Sotheby’s is tapping lenders to fund a $300m dividend to its owners, led by businessman Patrick Drahi, after returning to profitability thanks to cost cuts and lay-offs during the pandemic.

The auction house, which Drahi agreed to buy in 2019 for $3.7bn, is planning to raise the cash in a debt sale organised by banks including Goldman Sachs, according to documents reviewed by the Financial Times.

The dividend is the second in six months, coming on top of another debt-funded distribution of $165m in November. Drahi’s BidFair USA owns 94 per cent of Sotheby’s.

With borrowing costs being held low by the US Federal Reserve, there has been a boom in so-called dividend recaps from private equity groups and other owners, who borrow to fund bumper payouts from companies they have acquired.

Sotheby’s has benefited from a recent rebound in the global art market and told potential creditors on Wednesday that it expected to report an adjusted profit between $13m and $15m in the three months to the end of March, compared with a loss in the same quarter last year.

The auction house generated a profit of $39.1m for 2020 overall, compared to a $71.2m loss in 2019, a year that included significant costs related to its sale to Drahi. The company also disclosed that it aggressively cut costs during the pandemic, reporting $98m of savings from lower compensation and lay-offs in its annual report.

Sotheby’s did not immediately respond to a request for comment.

Global art sales fell 22 per cent in 2020 to $50.1bn, according to Art Basel and UBS. The strength of the recovery will be tested this week when Sotheby’s and its rival Christie’s hold their twice yearly impressionist and modern art sales.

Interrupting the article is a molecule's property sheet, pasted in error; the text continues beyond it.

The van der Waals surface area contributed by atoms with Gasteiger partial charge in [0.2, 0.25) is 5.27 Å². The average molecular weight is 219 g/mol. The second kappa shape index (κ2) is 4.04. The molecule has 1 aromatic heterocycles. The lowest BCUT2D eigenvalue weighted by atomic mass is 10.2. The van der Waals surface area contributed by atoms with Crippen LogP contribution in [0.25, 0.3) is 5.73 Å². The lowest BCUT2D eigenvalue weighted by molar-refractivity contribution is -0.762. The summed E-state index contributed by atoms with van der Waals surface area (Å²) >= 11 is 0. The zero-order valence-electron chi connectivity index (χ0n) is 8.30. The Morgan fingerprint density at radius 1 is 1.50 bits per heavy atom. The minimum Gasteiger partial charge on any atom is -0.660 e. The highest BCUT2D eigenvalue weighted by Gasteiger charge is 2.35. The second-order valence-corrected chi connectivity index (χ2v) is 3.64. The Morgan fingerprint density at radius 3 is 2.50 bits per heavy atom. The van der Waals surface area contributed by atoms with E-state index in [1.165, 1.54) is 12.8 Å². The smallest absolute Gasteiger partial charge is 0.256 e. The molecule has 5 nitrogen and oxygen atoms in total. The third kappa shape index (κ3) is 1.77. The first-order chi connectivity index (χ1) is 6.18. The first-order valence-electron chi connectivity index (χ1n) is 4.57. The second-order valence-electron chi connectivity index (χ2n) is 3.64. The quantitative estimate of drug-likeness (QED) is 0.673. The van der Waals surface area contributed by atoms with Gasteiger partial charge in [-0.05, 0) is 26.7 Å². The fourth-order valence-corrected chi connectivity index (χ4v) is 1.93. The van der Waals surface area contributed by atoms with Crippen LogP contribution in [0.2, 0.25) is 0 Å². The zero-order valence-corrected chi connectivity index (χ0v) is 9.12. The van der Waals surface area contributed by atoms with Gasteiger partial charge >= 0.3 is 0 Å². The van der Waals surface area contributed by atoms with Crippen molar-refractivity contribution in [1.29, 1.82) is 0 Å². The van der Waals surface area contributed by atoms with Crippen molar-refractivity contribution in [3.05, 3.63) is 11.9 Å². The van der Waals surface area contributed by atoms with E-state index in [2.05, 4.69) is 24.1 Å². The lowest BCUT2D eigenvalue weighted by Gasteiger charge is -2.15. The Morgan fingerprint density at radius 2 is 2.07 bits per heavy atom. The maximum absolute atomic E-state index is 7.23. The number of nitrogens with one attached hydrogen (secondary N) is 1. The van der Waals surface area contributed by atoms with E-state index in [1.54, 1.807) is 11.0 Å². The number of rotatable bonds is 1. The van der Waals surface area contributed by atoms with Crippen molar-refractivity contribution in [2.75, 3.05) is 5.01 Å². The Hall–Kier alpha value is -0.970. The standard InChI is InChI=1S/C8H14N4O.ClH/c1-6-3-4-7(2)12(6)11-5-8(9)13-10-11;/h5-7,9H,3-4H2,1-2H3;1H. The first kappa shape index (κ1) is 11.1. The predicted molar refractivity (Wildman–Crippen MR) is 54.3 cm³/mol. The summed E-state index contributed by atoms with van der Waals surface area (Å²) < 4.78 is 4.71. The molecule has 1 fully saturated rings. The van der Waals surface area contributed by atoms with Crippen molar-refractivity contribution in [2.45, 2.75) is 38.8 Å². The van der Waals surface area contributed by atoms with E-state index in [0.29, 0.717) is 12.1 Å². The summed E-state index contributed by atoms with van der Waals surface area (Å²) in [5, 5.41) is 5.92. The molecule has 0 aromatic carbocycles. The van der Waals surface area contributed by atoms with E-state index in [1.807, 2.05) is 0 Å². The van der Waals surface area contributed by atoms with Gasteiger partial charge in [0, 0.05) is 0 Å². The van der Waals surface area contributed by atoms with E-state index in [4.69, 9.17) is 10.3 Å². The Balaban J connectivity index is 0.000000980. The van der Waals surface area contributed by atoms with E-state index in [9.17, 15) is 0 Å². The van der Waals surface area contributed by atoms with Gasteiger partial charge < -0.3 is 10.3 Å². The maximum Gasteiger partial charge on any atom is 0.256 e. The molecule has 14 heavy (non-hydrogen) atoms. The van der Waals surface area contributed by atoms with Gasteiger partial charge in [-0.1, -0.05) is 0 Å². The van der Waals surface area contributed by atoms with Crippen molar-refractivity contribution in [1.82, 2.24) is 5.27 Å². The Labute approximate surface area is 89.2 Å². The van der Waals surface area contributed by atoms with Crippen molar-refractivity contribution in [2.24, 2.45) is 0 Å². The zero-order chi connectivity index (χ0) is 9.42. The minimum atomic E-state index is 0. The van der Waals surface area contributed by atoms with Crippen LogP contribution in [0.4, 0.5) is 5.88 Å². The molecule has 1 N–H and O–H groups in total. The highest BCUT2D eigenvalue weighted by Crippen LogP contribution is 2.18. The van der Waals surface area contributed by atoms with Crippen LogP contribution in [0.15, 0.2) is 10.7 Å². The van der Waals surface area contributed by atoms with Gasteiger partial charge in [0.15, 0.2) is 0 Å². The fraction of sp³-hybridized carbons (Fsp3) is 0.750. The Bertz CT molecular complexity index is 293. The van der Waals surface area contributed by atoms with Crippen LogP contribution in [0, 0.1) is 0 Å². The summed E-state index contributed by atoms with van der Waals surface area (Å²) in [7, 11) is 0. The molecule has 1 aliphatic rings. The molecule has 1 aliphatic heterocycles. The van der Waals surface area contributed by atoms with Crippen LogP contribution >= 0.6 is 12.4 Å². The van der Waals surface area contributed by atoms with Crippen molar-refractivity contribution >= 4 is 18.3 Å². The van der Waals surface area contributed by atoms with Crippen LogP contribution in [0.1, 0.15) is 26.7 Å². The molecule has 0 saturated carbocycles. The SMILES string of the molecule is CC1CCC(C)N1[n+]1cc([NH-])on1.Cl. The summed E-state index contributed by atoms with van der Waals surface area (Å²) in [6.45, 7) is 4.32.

The auctions offer one of the best measures of demand for trophy works, and are among the only sales that are visible to the public.

Among the star lots of Sotheby’s Wednesday sale is Claude Monet’s painting “Water Lily Pond”, which the artist crafted between 1917 and 1919 and which has changed hands several times, including at Sotheby’s in 2004. The auction house is hoping to fetch $40m or more for the work.

Drahi, a telecoms industry dealmaker, who was born in Morocco and holds French, Israeli and Portuguese citizenship, is known for his use of debt to structure complex deals, including the acquisition of Sotheby’s.

Analysts at rating agency S&P Global characterised the November dividend by Sotheby’s as an example of the “aggressive financial policy” by which it operates.

It was not yet clear what interest rate the company would have to pay to on its planned $300m bond. Calls with potential lenders were being held on Wednesday afternoon to gauge demand.



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